Friday, April 10, 2015

Rahm win, inner-city Chicago both get pot shots aimed at Second City image

I couldn’t help but notice a pair of Chicago Tribune stories about entertainment industry personalities taking their shots at the public image of our fair Second City.

Jon Stewart, the actor and soon-to-be former person who anchors the “fake news” Daily Show on Comedy Central, did a commentary this week denouncing the people of Chicago.

OR AT LEAST the 56 percent of those who bothered to vote for mayor who cast their ballots for the re-election of Rahm Emanuel for another four-year term.

Does this mean the 44 percent who wanted Chuy Garcia as mayor, along with the roughly 60 percent of registered voters who didn’t bother to vote and the just over half of Chicago who aren’t even registered to vote are somehow forgiven for what was done to them in the name of Democracy?

Stewart, who in the past has mocked the idea that his entertainment-oriented program is viewed as serious news programming by anybody, said on Wednesday that Emanuel has “a terrible record and a universally recognized abrasive personality.”

Which is all true enough. Although I don’t think that, in and of itself, makes for a compelling argument of condemning Chicago as a whole for his re-election – which just about anyone with sense saw happening.

THE ONLY REAL question is with the opposition being unable to garner enough support to win the run-off election held Tuesday, why couldn’t Emanuel just get enough voter support back in the original municipal election on Feb. 24?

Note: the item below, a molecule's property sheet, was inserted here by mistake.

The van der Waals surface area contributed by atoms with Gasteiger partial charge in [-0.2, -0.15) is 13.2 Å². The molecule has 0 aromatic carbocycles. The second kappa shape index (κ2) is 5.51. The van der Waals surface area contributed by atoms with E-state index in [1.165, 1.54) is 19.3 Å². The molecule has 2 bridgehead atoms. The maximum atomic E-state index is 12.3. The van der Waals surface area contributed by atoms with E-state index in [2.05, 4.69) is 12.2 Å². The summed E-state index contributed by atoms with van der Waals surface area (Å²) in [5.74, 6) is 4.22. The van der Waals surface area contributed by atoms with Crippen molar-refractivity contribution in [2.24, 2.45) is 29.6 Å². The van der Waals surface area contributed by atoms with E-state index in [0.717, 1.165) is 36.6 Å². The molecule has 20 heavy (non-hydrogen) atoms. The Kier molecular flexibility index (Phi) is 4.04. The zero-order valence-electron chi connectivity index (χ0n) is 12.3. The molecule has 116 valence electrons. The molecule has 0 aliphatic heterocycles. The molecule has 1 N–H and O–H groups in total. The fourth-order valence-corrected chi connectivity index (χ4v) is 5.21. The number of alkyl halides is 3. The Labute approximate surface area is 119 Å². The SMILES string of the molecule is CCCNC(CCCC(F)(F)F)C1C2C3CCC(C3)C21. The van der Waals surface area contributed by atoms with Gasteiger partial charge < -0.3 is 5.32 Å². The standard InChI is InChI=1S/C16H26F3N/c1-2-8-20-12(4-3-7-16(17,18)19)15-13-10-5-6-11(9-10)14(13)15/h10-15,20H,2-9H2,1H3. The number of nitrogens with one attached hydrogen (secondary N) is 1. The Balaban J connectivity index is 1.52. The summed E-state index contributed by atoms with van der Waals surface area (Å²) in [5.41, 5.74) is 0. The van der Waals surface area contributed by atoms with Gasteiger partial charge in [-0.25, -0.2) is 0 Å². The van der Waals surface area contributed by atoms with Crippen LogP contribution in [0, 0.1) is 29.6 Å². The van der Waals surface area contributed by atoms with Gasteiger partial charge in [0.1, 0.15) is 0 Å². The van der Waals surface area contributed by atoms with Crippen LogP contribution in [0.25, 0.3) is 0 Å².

If it was going to be nothing more than a repeat of Rahm for “four more years,” why go through the hassle of the second election? At the very least, I’m sure the past few weeks aggravated the ulcers of a few politically-oriented Chicagoans.

Although I don’t think Chicago was really being lambasted all that much. Stewart plays his material for laughs – even if it is at the expense of public officials. Whom quite frankly are often people who are worthy of our public derision!

If anything, Stewart’s funniest line might have been at Garcia’s expense – pointing out that had he won, he’d be the fourth-most prominent Chuy in the United States. Behind the Chewbacca character, chewy granola bars and the dwarf that third-rate entertainer Chelsea Handler often uses as a punch line for her own material.

BUT I’M NOT concerned about Stewart’s blow as much as I am about the announcement that film director Spike Lee has a new Chicago-oriented project he’s making – one that will feature actor Samuel L. Jackson, along with area natives Jeremy Piven and Kanye West.

It’s going to be called “Chiraq,” as in the name that many inner-city residents have taken to using to refer to Chicago. It plays off the name “Iraq” and is meant to imply that our city’s level of street violence is comparable to the Middle East war zones where U.S. troops have died.

It may just be a movie. It may just be a work of fiction.

But Lee is invariably going to be turning public attention to the segment of Chicago that many of us like to pretend either doesn’t exist or is somehow isolated enough from the rest of us that we don’t have to think about it.

THE REV. MICHAEL Pfleger has pointed out that Lee was in Chicago at his Auburn/Gresham neighborhood parish church back in January and spent a day interviewing local residents who have to cope with street violence every day of their lives.

Regardless of how over-the-top the Spike Lee film may wind up being, there’s going to be a touch of reality reflected in the project – some of which was noted in Stewart’s denunciation of Emanuel voters.

That reality may wind up hurting us far more than any rant from Stewart; who is, after all, the clown who thinks there’s anything particularly special about pizza in New York.


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